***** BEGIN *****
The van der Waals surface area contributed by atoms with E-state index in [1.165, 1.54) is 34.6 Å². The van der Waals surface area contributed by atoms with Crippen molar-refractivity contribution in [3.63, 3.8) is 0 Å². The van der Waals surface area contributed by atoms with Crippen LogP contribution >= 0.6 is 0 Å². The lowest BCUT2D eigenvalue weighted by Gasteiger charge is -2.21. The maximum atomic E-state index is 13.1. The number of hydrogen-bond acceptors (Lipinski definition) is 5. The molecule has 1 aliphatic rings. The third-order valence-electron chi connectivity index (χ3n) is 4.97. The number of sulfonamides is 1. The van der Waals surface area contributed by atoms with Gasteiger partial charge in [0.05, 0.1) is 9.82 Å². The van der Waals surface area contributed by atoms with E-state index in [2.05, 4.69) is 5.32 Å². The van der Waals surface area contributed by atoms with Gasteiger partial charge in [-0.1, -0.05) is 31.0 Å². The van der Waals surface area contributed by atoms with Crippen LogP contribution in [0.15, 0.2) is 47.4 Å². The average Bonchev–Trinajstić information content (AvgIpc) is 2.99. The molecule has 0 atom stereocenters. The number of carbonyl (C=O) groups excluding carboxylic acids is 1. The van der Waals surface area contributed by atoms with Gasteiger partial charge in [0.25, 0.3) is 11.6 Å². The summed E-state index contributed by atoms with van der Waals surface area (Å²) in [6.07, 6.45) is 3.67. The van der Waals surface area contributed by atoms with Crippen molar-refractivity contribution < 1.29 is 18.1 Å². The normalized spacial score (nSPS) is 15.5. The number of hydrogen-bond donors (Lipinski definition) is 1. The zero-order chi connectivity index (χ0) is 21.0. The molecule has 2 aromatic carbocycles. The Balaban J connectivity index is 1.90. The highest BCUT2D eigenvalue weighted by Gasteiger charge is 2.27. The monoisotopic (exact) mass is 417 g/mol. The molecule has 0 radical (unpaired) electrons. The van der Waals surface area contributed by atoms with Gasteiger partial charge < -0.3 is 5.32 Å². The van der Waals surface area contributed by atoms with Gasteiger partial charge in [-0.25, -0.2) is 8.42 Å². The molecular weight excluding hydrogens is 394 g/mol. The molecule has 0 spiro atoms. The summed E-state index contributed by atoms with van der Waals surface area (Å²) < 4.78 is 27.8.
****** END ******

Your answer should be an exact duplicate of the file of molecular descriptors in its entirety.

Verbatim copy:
The van der Waals surface area contributed by atoms with E-state index in [1.165, 1.54) is 34.6 Å². The van der Waals surface area contributed by atoms with Crippen molar-refractivity contribution in [3.63, 3.8) is 0 Å². The van der Waals surface area contributed by atoms with Crippen LogP contribution >= 0.6 is 0 Å². The lowest BCUT2D eigenvalue weighted by Gasteiger charge is -2.21. The maximum atomic E-state index is 13.1. The number of hydrogen-bond acceptors (Lipinski definition) is 5. The molecule has 1 aliphatic rings. The third-order valence-electron chi connectivity index (χ3n) is 4.97. The number of sulfonamides is 1. The van der Waals surface area contributed by atoms with Gasteiger partial charge in [0.05, 0.1) is 9.82 Å². The van der Waals surface area contributed by atoms with E-state index in [2.05, 4.69) is 5.32 Å². The van der Waals surface area contributed by atoms with Gasteiger partial charge in [-0.1, -0.05) is 31.0 Å². The van der Waals surface area contributed by atoms with Crippen LogP contribution in [0.15, 0.2) is 47.4 Å². The average Bonchev–Trinajstić information content (AvgIpc) is 2.99. The molecule has 0 atom stereocenters. The number of carbonyl (C=O) groups excluding carboxylic acids is 1. The van der Waals surface area contributed by atoms with Gasteiger partial charge in [0.25, 0.3) is 11.6 Å². The summed E-state index contributed by atoms with van der Waals surface area (Å²) in [6.07, 6.45) is 3.67. The van der Waals surface area contributed by atoms with Crippen molar-refractivity contribution < 1.29 is 18.1 Å². The normalized spacial score (nSPS) is 15.5. The number of hydrogen-bond donors (Lipinski definition) is 1. The zero-order chi connectivity index (χ0) is 21.0. The molecule has 2 aromatic carbocycles. The Balaban J connectivity index is 1.90. The highest BCUT2D eigenvalue weighted by Gasteiger charge is 2.27. The monoisotopic (exact) mass is 417 g/mol. The molecule has 0 radical (unpaired) electrons. The van der Waals surface area contributed by atoms with Gasteiger partial charge < -0.3 is 5.32 Å². The van der Waals surface area contributed by atoms with Gasteiger partial charge in [-0.25, -0.2) is 8.42 Å². The molecular weight excluding hydrogens is 394 g/mol. The molecule has 0 spiro atoms. The summed E-state index contributed by atoms with van der Waals surface area (Å²) < 4.78 is 27.8.